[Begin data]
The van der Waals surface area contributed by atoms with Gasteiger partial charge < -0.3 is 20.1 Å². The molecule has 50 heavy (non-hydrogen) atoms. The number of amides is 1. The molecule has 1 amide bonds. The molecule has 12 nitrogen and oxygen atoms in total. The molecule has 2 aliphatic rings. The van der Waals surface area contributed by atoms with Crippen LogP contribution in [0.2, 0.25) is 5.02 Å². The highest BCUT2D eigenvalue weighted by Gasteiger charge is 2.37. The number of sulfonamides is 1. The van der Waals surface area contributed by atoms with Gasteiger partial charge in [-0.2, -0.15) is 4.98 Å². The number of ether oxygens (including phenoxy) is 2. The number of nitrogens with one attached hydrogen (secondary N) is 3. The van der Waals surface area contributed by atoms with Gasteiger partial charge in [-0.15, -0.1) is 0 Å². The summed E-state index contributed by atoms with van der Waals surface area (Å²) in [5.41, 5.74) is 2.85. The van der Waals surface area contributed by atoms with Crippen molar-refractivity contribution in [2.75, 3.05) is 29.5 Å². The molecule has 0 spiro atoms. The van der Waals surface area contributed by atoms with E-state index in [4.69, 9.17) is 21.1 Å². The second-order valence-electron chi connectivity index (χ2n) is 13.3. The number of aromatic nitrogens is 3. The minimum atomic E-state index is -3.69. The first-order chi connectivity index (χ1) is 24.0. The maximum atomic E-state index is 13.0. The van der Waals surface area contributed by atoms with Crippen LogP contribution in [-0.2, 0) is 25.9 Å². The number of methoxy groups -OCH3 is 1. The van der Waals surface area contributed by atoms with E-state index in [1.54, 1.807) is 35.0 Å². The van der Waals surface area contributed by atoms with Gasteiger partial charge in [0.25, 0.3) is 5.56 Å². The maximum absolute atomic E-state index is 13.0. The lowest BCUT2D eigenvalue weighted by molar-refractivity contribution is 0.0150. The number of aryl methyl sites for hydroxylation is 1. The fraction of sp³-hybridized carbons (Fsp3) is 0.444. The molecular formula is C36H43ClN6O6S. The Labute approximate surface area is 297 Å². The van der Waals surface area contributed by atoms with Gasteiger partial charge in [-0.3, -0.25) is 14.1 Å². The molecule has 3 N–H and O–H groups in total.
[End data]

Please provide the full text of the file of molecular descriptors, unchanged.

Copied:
The van der Waals surface area contributed by atoms with Gasteiger partial charge < -0.3 is 20.1 Å². The molecule has 50 heavy (non-hydrogen) atoms. The number of amides is 1. The molecule has 1 amide bonds. The molecule has 12 nitrogen and oxygen atoms in total. The molecule has 2 aliphatic rings. The van der Waals surface area contributed by atoms with Crippen LogP contribution in [0.2, 0.25) is 5.02 Å². The highest BCUT2D eigenvalue weighted by Gasteiger charge is 2.37. The number of sulfonamides is 1. The van der Waals surface area contributed by atoms with Gasteiger partial charge in [-0.2, -0.15) is 4.98 Å². The number of ether oxygens (including phenoxy) is 2. The number of nitrogens with one attached hydrogen (secondary N) is 3. The van der Waals surface area contributed by atoms with Gasteiger partial charge in [-0.15, -0.1) is 0 Å². The summed E-state index contributed by atoms with van der Waals surface area (Å²) in [5.41, 5.74) is 2.85. The van der Waals surface area contributed by atoms with Crippen molar-refractivity contribution in [2.75, 3.05) is 29.5 Å². The molecule has 0 spiro atoms. The van der Waals surface area contributed by atoms with E-state index in [4.69, 9.17) is 21.1 Å². The second-order valence-electron chi connectivity index (χ2n) is 13.3. The number of aromatic nitrogens is 3. The minimum atomic E-state index is -3.69. The first-order chi connectivity index (χ1) is 24.0. The maximum atomic E-state index is 13.0. The van der Waals surface area contributed by atoms with Crippen LogP contribution in [-0.2, 0) is 25.9 Å². The number of methoxy groups -OCH3 is 1. The van der Waals surface area contributed by atoms with E-state index in [1.54, 1.807) is 35.0 Å². The van der Waals surface area contributed by atoms with Gasteiger partial charge in [0.25, 0.3) is 5.56 Å². The maximum absolute atomic E-state index is 13.0. The lowest BCUT2D eigenvalue weighted by molar-refractivity contribution is 0.0150. The number of aryl methyl sites for hydroxylation is 1. The fraction of sp³-hybridized carbons (Fsp3) is 0.444. The molecular formula is C36H43ClN6O6S. The Labute approximate surface area is 297 Å². The van der Waals surface area contributed by atoms with Gasteiger partial charge in [-0.3, -0.25) is 14.1 Å². The molecule has 3 N–H and O–H groups in total.